Hi everyone! I bet you thought that I, the DM, forgot about this podcast. Well you’re not wrong!
As per usual, the music you hear is called The Lounge, from Bensound.com.
You can also find the episode here! (It’s a Google drive link)
A lot of RPGs have their own painstakingly detailed setting and core adventures which the players are intended to at least read through beforehand. I have never run a pre-generated encounter. To me, over half of the fun of GM-ing is world building. So using someone else’s world is just not as engaging to me. On top of that, using a premade world usually means I have to learn about that world. I tend to make up the characters, plots, encounters, and most other things on the spot tailored to what the group seems like they want to do. Doing that in a set world always concerns me, because I don’t want to contradict an established piece of lore, or character. I use general settings as a basis for the stories I tell, but usually change what appears on the map.The players may be on a different continent than any that are listed in the book.
Everything I just mentioned falls under the setting of a game. Separating the rules from the setting can be fairly difficult, or incredibly easy. In the case of Dungeons and Dragons or Pathfinder, as long as the world you make is in a fantasy-esq setting then you are pretty much good to go. What if you wanted to run a modern era game with the Pathfinder rules? That is also fairly easy. Make up the stats for guns and other technology, decide if magic is present, then limit some of the gear (walking around in a full plate suit of armor is not normal in the modern era… usually). Dungeons and Dragons usually has its rules slightly separated from the setting, at least enough so that it is easy to fudge them to fit into a new world.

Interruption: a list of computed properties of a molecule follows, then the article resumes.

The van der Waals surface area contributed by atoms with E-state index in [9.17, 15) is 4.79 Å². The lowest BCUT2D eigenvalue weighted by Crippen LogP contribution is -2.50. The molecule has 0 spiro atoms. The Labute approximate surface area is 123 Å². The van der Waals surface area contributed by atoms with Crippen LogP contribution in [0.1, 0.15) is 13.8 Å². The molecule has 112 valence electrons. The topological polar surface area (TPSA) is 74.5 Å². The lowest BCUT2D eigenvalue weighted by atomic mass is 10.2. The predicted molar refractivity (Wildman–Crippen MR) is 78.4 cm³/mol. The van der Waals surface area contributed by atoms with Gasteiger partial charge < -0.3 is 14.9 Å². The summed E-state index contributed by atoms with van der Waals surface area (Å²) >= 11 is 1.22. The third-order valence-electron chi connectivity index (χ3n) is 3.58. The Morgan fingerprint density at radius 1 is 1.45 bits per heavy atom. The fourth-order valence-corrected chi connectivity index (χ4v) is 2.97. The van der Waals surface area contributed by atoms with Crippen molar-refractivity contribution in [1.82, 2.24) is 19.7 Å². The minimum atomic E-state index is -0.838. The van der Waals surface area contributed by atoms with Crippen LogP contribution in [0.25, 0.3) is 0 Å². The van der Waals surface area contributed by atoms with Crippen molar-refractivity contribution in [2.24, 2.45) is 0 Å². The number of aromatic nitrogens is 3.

The interesting challenges come up when you’re dealing with a game where the setting influences nearly every rule used. Eclipse Phase, Shadowrun, and (to a lesser extent) Numenera come to mind for me. In the first two games the setting is a post human society either with technology (Eclipse Phase) or magic and technology (Shadowrun) having a huge impact on the world. In these cases, the rules are what I wanted to lose. The settings were ones which I actually wanted to make stories for.